Advice from someone who has been there. Drugs ARE involved. Pay a lawyer to find out how you protect yourself and what laws protect you. In my case in Georgia it had a liability limit for minors age 17 living with you. It was $10k. I could afford that so it eased my mind somewhat. Take all the keys you NEED and put them on a chain around your neck or Put her in a lockdown rehab.


16 posted on 09/13/2010 2:56:25 PM PDT by Gaffer ("Profiling: The only profile I need is a chalk outline around their dead ass!")
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To: texan75010

But, she also got a speeding ticket that she has not yet gone to court for. She was driving 70mph in a 45. I do not want her driving any of my vehicles ever again. The auto insurance company tells me I can sign a waiver that absolves them from all liability if she were to ever get behind the wheel of any of my cars.

My question is, if she did take one of my cars and wrecks, could I be held liable for damages she causes? Does it make a difference if she no longer lives with me and my wife?

___________________________________________________

I’m a Texan and I’ve looked into this. If she does not live with you - then you do not have to add her as a driver on your policy.

You should NOT let her behind the wheel of any of your vehicles, but if you do - and provided you have good coverage - you will be insured if she wrecks your car,

I’d NOT sign a waiver with your insurance company if I were you. The less they know - the better.

Good luck. You’re gonna need it.

And PS. The kid will be fine. Some day. She’ll grow up and she’ll be all right.


17 posted on 09/13/2010 2:59:42 PM PDT by Responsibility2nd (Yes, as a matter of fact, what you do in your bedroom IS my business.)
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To: texan75010

dude you’ll be held responsible even if she steals the car, potentially civily liable if she steals someone elses car. Get a lockbox (combination) and make sure all the keys are put in them whenever they are in the house. Make sure the gps chip is enabled on her cellphone if she has one, and work with your carrier to figure out what tye of traking they let you have access to.


18 posted on 09/13/2010 3:05:38 PM PDT by waynesa98
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To: texan75010

Take most of the suggestions you have been given here. Sign the 515a exclusion but wait 10 days:) In the meantime she and anyone else living in the household or using the car with your permission would be covered.


19 posted on 09/13/2010 3:06:23 PM PDT by isthisnickcool (Sharia? No thanks.)
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To: All

Thanks for all the good advice!


20 posted on 09/13/2010 3:06:50 PM PDT by texan75010
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To: texan75010

Free advice is usually worth every penny. Keep that in mind. I think you’d need to be able to show that you took concrete steps to prevent her from using the vehicle(s). Good luck to you and prayers that she sees the light soon.


21 posted on 09/13/2010 3:13:57 PM PDT by NonValueAdded ("It's amazing, A man who has such large ears could be so tone deaf" Rush Limbaugh 9/8/10)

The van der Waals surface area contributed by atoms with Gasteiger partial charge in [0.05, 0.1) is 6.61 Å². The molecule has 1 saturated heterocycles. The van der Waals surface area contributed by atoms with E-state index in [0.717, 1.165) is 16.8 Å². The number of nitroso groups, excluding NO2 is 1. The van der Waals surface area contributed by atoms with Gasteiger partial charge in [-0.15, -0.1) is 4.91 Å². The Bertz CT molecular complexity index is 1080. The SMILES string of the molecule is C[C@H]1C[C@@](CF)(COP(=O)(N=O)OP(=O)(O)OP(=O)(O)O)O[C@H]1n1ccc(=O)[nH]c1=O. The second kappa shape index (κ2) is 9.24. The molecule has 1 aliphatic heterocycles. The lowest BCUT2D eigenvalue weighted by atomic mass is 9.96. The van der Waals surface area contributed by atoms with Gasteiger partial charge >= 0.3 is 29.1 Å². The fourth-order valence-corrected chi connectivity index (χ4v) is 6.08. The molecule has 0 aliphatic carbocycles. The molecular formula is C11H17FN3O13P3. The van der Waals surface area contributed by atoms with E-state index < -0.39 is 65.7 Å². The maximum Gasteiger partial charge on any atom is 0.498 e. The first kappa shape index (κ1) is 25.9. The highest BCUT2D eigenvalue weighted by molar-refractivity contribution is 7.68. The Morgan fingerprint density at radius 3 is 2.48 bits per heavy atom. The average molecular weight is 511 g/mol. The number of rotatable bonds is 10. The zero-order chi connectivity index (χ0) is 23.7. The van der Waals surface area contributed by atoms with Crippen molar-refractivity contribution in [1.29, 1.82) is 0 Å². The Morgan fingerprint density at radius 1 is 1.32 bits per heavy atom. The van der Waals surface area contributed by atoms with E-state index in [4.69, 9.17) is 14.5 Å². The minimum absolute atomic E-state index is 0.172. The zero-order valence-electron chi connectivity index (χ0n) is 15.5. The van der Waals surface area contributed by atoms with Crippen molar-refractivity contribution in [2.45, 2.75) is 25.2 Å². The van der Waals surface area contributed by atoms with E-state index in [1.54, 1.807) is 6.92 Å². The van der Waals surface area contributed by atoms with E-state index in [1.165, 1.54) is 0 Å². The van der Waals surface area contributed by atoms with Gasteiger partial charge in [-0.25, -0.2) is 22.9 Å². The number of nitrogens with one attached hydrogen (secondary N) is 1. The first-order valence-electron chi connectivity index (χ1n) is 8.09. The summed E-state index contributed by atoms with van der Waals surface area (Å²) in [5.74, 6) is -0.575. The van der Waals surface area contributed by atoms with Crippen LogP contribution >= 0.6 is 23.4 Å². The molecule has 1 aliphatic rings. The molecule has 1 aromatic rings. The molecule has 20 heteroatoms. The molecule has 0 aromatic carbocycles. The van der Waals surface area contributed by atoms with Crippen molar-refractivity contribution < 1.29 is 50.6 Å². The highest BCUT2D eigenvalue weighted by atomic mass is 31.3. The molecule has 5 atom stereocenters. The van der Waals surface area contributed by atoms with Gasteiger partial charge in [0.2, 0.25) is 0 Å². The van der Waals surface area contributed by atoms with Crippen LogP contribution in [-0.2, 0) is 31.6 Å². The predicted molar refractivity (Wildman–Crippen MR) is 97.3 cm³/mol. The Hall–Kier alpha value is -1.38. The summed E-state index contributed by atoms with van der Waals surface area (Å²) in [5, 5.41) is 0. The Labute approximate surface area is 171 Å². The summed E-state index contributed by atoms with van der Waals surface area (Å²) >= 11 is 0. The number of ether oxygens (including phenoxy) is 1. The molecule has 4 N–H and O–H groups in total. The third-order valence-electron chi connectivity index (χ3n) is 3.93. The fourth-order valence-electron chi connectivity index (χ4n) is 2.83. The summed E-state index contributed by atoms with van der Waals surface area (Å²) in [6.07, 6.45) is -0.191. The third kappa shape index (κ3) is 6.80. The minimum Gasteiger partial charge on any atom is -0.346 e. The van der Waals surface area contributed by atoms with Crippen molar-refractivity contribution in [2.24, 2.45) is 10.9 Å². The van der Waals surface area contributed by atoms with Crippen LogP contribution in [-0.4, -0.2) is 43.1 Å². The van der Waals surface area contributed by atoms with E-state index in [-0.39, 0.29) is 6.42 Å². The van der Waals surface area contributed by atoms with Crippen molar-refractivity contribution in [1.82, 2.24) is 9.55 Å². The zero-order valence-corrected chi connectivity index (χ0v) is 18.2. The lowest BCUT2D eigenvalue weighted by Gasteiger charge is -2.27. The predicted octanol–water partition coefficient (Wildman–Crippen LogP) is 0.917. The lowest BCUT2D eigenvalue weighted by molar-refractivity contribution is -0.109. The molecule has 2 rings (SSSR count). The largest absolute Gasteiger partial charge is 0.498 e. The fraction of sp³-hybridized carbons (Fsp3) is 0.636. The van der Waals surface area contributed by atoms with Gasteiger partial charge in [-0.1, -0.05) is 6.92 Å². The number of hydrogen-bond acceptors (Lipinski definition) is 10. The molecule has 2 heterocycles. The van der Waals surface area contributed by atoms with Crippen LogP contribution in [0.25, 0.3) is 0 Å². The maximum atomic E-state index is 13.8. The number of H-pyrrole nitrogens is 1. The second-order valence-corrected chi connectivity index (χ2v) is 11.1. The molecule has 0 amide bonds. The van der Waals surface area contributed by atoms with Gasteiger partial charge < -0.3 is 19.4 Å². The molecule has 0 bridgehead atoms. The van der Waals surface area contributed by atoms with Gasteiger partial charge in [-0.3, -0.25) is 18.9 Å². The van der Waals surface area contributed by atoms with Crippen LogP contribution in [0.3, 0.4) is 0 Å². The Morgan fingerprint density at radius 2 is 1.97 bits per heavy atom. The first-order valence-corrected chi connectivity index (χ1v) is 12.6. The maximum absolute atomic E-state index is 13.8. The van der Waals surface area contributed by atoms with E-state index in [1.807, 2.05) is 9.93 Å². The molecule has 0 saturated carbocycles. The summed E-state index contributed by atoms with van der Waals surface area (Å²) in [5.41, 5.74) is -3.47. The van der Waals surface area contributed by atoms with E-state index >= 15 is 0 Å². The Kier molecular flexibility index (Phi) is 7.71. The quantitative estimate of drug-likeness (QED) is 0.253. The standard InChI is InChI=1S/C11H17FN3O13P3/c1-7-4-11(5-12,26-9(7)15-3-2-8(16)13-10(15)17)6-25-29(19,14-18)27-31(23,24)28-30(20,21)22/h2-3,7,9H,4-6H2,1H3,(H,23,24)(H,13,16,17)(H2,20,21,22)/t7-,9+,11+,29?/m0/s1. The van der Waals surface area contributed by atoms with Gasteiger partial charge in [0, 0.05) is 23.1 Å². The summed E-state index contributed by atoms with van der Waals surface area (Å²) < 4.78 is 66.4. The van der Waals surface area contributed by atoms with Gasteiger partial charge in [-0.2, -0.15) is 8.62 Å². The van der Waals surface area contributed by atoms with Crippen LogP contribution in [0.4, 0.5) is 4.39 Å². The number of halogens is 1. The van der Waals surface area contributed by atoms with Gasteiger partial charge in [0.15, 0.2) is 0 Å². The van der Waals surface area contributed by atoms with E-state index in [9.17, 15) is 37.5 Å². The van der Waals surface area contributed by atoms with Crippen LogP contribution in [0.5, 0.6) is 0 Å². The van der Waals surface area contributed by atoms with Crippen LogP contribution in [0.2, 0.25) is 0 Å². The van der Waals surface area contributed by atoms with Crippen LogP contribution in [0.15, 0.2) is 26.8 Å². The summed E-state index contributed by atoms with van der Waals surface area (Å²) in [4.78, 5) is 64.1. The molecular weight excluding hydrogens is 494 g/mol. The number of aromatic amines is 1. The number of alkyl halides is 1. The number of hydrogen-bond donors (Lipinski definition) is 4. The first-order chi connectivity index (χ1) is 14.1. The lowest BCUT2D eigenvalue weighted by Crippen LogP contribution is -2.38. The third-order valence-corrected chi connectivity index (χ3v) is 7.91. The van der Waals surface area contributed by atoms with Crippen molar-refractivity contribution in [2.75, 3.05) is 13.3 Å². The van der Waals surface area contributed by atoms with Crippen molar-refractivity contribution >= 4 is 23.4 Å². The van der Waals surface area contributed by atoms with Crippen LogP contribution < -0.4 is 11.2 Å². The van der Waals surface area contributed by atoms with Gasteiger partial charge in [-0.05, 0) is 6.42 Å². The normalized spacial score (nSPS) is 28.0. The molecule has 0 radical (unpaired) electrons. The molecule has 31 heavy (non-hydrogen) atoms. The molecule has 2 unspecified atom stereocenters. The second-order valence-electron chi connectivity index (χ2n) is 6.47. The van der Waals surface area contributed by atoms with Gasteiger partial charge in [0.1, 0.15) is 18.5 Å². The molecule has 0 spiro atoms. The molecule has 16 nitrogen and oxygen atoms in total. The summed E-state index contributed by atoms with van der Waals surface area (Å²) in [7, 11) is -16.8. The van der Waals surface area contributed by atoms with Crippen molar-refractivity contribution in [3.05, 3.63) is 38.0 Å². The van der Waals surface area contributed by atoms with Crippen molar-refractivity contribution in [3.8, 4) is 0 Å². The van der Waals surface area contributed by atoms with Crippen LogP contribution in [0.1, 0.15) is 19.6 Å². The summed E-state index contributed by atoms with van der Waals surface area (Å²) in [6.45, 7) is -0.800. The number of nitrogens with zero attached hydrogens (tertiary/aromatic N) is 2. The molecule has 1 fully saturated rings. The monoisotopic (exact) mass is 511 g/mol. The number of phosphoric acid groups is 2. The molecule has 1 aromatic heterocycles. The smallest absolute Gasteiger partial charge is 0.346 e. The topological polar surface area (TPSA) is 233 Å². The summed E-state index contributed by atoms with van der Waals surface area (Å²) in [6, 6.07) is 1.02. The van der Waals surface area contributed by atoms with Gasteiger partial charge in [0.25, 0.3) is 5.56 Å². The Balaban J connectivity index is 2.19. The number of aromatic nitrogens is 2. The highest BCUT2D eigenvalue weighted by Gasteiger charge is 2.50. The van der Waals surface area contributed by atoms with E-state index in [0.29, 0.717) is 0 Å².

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To: texan75010

There is a good chance that she has already made copies of your key(s), unless they are chipped.


22 posted on 09/13/2010 3:22:00 PM PDT by Deaf Smith (I spent all my money on women & booze, the other rest was just plain blown.)
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To: texan75010

Every night when your done and going to stay home, pull the ignition fuse on the cars, show your wife how, very easy. Should she steal the keys the car will not start, she can crank it forever, wont start. Depends on what kind of car you drive on how easy it is to locate. You can be held responsible for her actions.


23 posted on 09/13/2010 3:30:17 PM PDT by teancumspirit
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To: texan75010

You have way more problems than a car wreck. You are watching a train wreck. The young lady needs help. Hide your keys and let her hit her bottom. Be its Juvenile Detention or jail. I suspect substance abuse and possible mental disorders. Don’t enable her. Cut her off and let her learn on her own. Don’t bail her out. Your sanity comes first.


24 posted on 09/13/2010 3:34:32 PM PDT by goseminoles
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To: raybbr

http://www.theclub.com/

It’s still alive and kicking :-). I bought one of these years ago ... it should do the job to help prevent unauthorized access to the vehicle even if the daughter has the keys.

I’d do the club + remove a plug wire or two ... that’ll be more than enough. Sure, it’s a pain, but it’ll prevent more problems.


25 posted on 09/13/2010 3:47:01 PM PDT by edh (I need a better tagline)
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To: texan75010

I own an agency and would agree with many of the comments here. First and foremost, do not sign an exclusion. If she does get a car and cause damage to someone else you would no longer be covered. At least you have coverage now. Later, if she moves to another home, permanently, you can exclude her and if she comes and steals your car, you are no more liable than if I stole your car and ran someone over. Buy an umbrella liability policy. Cheap to purchase and adds coverage in increments of $1M. Finally, pray for your daughter and your family and know that you will eventually get through this.


26 posted on 09/13/2010 3:53:29 PM PDT by Honor above all (I'm only here to help.)
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To: texan75010

“Emancipate her a.s.a.p.” as the pp stated...Only thing that saved my parents from ruin by the system and my crazy sister


27 posted on 09/13/2010 4:13:44 PM PDT by ebersole
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To: texan75010
I repeat what everyone else had said so far; if she drives your car and wrecks it or hurts anyone, your TX car insurance which is in YOUR name, comes into play. You will be considered at fault, so hide the car keys OR report the car stolen as soon as she drives off without your permission.
28 posted on 09/26/2010 9:50:25 PM PDT by cesaralford